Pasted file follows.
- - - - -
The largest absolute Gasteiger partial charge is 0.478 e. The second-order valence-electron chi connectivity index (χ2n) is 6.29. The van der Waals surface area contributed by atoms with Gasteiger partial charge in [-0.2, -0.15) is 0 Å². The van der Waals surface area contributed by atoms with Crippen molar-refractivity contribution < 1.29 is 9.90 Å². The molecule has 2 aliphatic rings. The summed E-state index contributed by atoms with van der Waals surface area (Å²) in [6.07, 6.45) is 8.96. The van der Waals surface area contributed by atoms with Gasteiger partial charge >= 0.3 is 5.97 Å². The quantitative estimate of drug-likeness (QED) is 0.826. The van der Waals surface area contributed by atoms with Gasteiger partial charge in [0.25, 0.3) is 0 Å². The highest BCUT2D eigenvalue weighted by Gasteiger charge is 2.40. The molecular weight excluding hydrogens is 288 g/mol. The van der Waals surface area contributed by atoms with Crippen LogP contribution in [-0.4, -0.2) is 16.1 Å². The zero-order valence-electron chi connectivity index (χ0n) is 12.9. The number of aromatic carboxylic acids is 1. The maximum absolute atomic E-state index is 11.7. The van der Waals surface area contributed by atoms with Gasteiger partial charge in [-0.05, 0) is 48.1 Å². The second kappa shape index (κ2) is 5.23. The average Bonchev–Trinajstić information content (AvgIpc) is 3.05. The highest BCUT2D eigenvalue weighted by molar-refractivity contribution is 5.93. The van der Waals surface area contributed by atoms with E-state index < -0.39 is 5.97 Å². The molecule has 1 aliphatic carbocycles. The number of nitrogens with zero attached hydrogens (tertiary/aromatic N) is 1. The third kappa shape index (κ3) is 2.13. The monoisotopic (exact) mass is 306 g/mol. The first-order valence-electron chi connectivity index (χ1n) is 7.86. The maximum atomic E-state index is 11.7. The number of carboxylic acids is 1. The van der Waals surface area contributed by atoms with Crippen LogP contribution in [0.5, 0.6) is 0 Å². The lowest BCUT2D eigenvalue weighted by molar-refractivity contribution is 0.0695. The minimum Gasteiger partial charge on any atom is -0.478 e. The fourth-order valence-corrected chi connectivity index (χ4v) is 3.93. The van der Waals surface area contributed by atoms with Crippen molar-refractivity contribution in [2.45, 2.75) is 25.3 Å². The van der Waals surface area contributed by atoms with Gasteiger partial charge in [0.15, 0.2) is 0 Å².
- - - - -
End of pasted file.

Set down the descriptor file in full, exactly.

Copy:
The largest absolute Gasteiger partial charge is 0.478 e. The second-order valence-electron chi connectivity index (χ2n) is 6.29. The van der Waals surface area contributed by atoms with Gasteiger partial charge in [-0.2, -0.15) is 0 Å². The van der Waals surface area contributed by atoms with Crippen molar-refractivity contribution < 1.29 is 9.90 Å². The molecule has 2 aliphatic rings. The summed E-state index contributed by atoms with van der Waals surface area (Å²) in [6.07, 6.45) is 8.96. The van der Waals surface area contributed by atoms with Gasteiger partial charge >= 0.3 is 5.97 Å². The quantitative estimate of drug-likeness (QED) is 0.826. The van der Waals surface area contributed by atoms with Gasteiger partial charge in [0.25, 0.3) is 0 Å². The highest BCUT2D eigenvalue weighted by Gasteiger charge is 2.40. The molecular weight excluding hydrogens is 288 g/mol. The van der Waals surface area contributed by atoms with Crippen LogP contribution in [-0.4, -0.2) is 16.1 Å². The zero-order valence-electron chi connectivity index (χ0n) is 12.9. The number of aromatic carboxylic acids is 1. The maximum absolute atomic E-state index is 11.7. The van der Waals surface area contributed by atoms with Gasteiger partial charge in [-0.05, 0) is 48.1 Å². The second kappa shape index (κ2) is 5.23. The average Bonchev–Trinajstić information content (AvgIpc) is 3.05. The highest BCUT2D eigenvalue weighted by molar-refractivity contribution is 5.93. The van der Waals surface area contributed by atoms with E-state index < -0.39 is 5.97 Å². The molecule has 1 aliphatic carbocycles. The number of nitrogens with zero attached hydrogens (tertiary/aromatic N) is 1. The third kappa shape index (κ3) is 2.13. The monoisotopic (exact) mass is 306 g/mol. The first-order valence-electron chi connectivity index (χ1n) is 7.86. The maximum atomic E-state index is 11.7. The number of carboxylic acids is 1. The van der Waals surface area contributed by atoms with Crippen LogP contribution in [0.5, 0.6) is 0 Å². The lowest BCUT2D eigenvalue weighted by molar-refractivity contribution is 0.0695. The minimum Gasteiger partial charge on any atom is -0.478 e. The fourth-order valence-corrected chi connectivity index (χ4v) is 3.93. The van der Waals surface area contributed by atoms with Crippen molar-refractivity contribution in [2.45, 2.75) is 25.3 Å². The van der Waals surface area contributed by atoms with Gasteiger partial charge in [0.15, 0.2) is 0 Å².